(Part II of II)
By Glen Sparks
Sandy Koufax and Don Drysdale, two of baseball’s best, topped the Dodgers rotation in the mid-1960s. So, what did the team need? More pitching, of course. Frank Howard, he of the strong bat and weak glove, served as bait.
The Dodgers traded Howard to the Washington Senators before the 1965 season. It was a big package deal. Mainly, the Dodgers wanted pitcher Claude Osteen, a veteran workhorse and the spitting image of popular comic actor and baritone Jim Nabors. (Fans called Osteen “Gomer.”)
Osteen flourished in L.A. (posting a career-high ERA+ of 117 in 1965 and following up that with a 116 in ’66. The lefty won 147 games in nine seasons as a Dodger.) Howard sputtered early on in D.C. He hit just 21 homers in 1965 and 18 in ’66, in 149 and 146 games, respectively. Senators skipper Gil Hodges, a former Dodger, suggested that Frank change his swing. Go with more of an uppercut, Hodges said. You’ll hit more flyballs. Step closer to the plate, Hodges suggested. You’ll be able to pull the ball a little easier.
Big Frank went to work in 1967, much to the disappointment of A.L. pitchers. He only hit .255 and struck out 155 times, but he blasted 36 home runs (third in the league). The next season, Howard hit more home runs than anyone (44). He also led the league in slugging percentage (.552 in 1968, the Year of the Pitcher). This time, he fanned 141 times, good for third in the league. Fans dubbed Howard the “Capitol Punisher.”
The Senators hired Hall of Famer Ted Williams to manage the club in 1969. This is what bugged Williams about Howard: He didn’t draw enough walks. Big Frank usually only walked 50-something times every season. Take a few pitches, Williams said. Work the count. Get a good pitch to hit.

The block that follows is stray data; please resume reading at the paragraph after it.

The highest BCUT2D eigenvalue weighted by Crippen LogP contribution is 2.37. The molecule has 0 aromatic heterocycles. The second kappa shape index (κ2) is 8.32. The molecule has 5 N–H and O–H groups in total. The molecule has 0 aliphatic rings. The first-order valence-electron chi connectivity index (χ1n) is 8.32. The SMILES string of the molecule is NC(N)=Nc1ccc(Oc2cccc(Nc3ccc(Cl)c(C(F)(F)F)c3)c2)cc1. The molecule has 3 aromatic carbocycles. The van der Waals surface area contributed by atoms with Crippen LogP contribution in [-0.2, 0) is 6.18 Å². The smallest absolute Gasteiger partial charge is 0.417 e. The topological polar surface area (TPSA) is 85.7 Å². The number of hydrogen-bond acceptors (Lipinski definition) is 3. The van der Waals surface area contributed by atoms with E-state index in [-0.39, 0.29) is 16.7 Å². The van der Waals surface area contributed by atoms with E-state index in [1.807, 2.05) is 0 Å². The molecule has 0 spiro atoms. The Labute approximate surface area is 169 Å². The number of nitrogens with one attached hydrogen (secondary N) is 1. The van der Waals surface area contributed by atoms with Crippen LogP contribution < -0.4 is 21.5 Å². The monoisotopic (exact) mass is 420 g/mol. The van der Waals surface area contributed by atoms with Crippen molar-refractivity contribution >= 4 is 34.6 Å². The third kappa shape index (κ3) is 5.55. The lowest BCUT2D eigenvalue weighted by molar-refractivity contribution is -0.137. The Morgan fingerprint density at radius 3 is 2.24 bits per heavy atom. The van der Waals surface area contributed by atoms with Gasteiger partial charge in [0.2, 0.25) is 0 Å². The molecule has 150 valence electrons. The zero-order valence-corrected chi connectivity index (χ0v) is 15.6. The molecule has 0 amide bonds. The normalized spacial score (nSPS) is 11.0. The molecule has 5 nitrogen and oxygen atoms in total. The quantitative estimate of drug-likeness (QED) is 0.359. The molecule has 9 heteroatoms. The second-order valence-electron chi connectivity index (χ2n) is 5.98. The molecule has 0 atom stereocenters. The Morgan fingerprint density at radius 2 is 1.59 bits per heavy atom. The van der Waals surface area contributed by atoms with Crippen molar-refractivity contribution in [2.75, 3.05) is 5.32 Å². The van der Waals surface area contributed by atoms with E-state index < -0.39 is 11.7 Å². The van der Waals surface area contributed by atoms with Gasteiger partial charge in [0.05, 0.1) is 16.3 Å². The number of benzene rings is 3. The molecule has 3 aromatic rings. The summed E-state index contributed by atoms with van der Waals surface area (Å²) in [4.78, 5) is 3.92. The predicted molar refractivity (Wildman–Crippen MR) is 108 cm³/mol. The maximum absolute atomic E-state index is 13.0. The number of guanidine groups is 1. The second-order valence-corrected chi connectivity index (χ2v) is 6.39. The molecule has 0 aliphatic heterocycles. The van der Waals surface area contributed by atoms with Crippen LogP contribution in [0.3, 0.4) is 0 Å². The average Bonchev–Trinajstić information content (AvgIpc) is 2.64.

Howard, an amiable sort, listened. He hit a career-high 48 home runs in 1969 and walked 102 times, 42 more walks than ever before. He also batted .296. His on-base percentage, usually in the .330s, rose to .402. Big Frank sent 44 baseballs out of the ballpark in 1970, leading the league again.
Washington’s clean-up hitter also knocked in more runs than anyone (126), walked 132 times, batted .283 and had an on-base percentage of .416. Williams called Howard “the biggest, strongest guy to ever play the game.”
The Capital Punisher dropped to 26 home runs in 1971 and hit 22 total homers in his final two seasons before retiring. He finished with 382 home runs and 1,119 RBI. He made four All-Star teams (1968-71) and stayed on the Hall of Fame ballot for one year (1.4 percent of the vote in 1979).
This says something about Howard the hitter and Howard the fielder: He retired with 51.2 oWAR but -24.1 dWAR As Hodges said: “Frank’s getting paid to hit.”
Baseball analyst Bill James ranked Howard the 19th best left-fielder of all time in his 2003 Historical Baseball Abstract. In retirement, Howard did some coaching and managing (San Diego Padres, New York Mets). He eventually settled in northern Virginia; he remains a popular gentle giant.
Nationals Park opened in April 2008, the new home of D.C.’s latest baseball team. Three statues stand outside the park. The one of Walter Johnson represents the old Washington Senators. The one of Josh Gibson represents the Homestead Grey’s, a long-time Negro League team in D.C. The statue representing the expansion-era Senators is of “Big Frank Howard.”